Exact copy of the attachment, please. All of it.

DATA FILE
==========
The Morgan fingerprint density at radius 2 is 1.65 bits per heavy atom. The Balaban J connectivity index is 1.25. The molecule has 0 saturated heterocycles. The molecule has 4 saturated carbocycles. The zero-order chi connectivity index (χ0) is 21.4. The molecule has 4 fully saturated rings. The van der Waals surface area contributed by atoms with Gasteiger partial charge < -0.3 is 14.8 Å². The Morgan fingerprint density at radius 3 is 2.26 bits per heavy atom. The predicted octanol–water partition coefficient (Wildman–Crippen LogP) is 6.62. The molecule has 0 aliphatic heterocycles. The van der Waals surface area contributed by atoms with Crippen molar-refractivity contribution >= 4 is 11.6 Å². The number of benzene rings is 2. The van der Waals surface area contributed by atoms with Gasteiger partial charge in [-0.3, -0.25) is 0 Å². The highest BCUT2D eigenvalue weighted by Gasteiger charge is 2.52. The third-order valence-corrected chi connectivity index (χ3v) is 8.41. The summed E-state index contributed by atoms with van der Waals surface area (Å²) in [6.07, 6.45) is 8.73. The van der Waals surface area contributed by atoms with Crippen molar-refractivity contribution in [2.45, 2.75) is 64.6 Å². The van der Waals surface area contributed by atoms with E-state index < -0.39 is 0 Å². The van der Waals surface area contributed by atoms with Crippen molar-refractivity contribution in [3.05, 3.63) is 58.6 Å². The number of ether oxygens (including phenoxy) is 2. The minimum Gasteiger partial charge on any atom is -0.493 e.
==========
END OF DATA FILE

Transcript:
The Morgan fingerprint density at radius 2 is 1.65 bits per heavy atom. The Balaban J connectivity index is 1.25. The molecule has 0 saturated heterocycles. The molecule has 4 saturated carbocycles. The zero-order chi connectivity index (χ0) is 21.4. The molecule has 4 fully saturated rings. The van der Waals surface area contributed by atoms with Gasteiger partial charge < -0.3 is 14.8 Å². The Morgan fingerprint density at radius 3 is 2.26 bits per heavy atom. The predicted octanol–water partition coefficient (Wildman–Crippen LogP) is 6.62. The molecule has 0 aliphatic heterocycles. The van der Waals surface area contributed by atoms with Crippen molar-refractivity contribution >= 4 is 11.6 Å². The number of benzene rings is 2. The van der Waals surface area contributed by atoms with Gasteiger partial charge in [-0.3, -0.25) is 0 Å². The highest BCUT2D eigenvalue weighted by Gasteiger charge is 2.52. The third-order valence-corrected chi connectivity index (χ3v) is 8.41. The summed E-state index contributed by atoms with van der Waals surface area (Å²) in [6.07, 6.45) is 8.73. The van der Waals surface area contributed by atoms with Crippen molar-refractivity contribution in [2.45, 2.75) is 64.6 Å². The van der Waals surface area contributed by atoms with E-state index < -0.39 is 0 Å². The van der Waals surface area contributed by atoms with Crippen molar-refractivity contribution in [3.05, 3.63) is 58.6 Å². The number of ether oxygens (including phenoxy) is 2. The minimum Gasteiger partial charge on any atom is -0.493 e.